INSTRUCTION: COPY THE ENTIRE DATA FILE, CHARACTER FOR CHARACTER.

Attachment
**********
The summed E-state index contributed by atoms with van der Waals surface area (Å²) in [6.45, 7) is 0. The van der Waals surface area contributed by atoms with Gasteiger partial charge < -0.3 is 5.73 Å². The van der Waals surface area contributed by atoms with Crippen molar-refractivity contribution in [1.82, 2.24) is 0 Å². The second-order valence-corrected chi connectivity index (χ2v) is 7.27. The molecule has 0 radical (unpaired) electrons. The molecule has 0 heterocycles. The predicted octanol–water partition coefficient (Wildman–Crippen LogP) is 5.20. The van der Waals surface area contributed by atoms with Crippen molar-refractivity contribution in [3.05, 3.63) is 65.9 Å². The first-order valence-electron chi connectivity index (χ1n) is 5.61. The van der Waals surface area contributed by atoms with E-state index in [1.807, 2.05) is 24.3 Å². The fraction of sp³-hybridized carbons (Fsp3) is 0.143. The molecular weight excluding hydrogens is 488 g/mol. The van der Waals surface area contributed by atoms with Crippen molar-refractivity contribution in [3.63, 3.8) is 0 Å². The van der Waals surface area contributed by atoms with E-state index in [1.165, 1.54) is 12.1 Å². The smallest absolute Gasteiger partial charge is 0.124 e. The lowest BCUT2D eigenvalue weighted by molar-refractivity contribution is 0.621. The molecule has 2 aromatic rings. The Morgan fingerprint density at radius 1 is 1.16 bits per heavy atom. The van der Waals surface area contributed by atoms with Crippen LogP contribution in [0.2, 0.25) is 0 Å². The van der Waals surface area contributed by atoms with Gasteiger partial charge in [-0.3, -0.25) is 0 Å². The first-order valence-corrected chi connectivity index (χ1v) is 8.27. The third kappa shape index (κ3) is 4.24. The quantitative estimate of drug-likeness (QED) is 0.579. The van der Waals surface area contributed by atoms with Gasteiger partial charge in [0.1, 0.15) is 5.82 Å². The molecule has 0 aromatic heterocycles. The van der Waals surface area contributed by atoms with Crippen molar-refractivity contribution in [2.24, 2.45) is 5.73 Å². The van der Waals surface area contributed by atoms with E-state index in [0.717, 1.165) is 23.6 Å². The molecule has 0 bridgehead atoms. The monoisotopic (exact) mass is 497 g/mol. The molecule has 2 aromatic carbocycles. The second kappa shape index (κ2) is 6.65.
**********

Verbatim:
The summed E-state index contributed by atoms with van der Waals surface area (Å²) in [6.45, 7) is 0. The van der Waals surface area contributed by atoms with Gasteiger partial charge < -0.3 is 5.73 Å². The van der Waals surface area contributed by atoms with Crippen molar-refractivity contribution in [1.82, 2.24) is 0 Å². The second-order valence-corrected chi connectivity index (χ2v) is 7.27. The molecule has 0 radical (unpaired) electrons. The molecule has 0 heterocycles. The predicted octanol–water partition coefficient (Wildman–Crippen LogP) is 5.20. The van der Waals surface area contributed by atoms with Crippen molar-refractivity contribution in [3.05, 3.63) is 65.9 Å². The first-order valence-electron chi connectivity index (χ1n) is 5.61. The van der Waals surface area contributed by atoms with E-state index in [1.807, 2.05) is 24.3 Å². The fraction of sp³-hybridized carbons (Fsp3) is 0.143. The molecular weight excluding hydrogens is 488 g/mol. The van der Waals surface area contributed by atoms with Crippen molar-refractivity contribution in [3.63, 3.8) is 0 Å². The van der Waals surface area contributed by atoms with E-state index in [1.165, 1.54) is 12.1 Å². The smallest absolute Gasteiger partial charge is 0.124 e. The lowest BCUT2D eigenvalue weighted by molar-refractivity contribution is 0.621. The molecule has 2 aromatic rings. The Morgan fingerprint density at radius 1 is 1.16 bits per heavy atom. The van der Waals surface area contributed by atoms with Crippen LogP contribution in [0.2, 0.25) is 0 Å². The van der Waals surface area contributed by atoms with Gasteiger partial charge in [-0.3, -0.25) is 0 Å². The first-order valence-corrected chi connectivity index (χ1v) is 8.27. The third kappa shape index (κ3) is 4.24. The quantitative estimate of drug-likeness (QED) is 0.579. The van der Waals surface area contributed by atoms with Gasteiger partial charge in [0.1, 0.15) is 5.82 Å². The molecule has 0 aromatic heterocycles. The van der Waals surface area contributed by atoms with Crippen molar-refractivity contribution in [2.24, 2.45) is 5.73 Å². The van der Waals surface area contributed by atoms with E-state index in [0.717, 1.165) is 23.6 Å². The molecule has 0 bridgehead atoms. The monoisotopic (exact) mass is 497 g/mol. The molecule has 2 aromatic carbocycles. The second kappa shape index (κ2) is 6.65.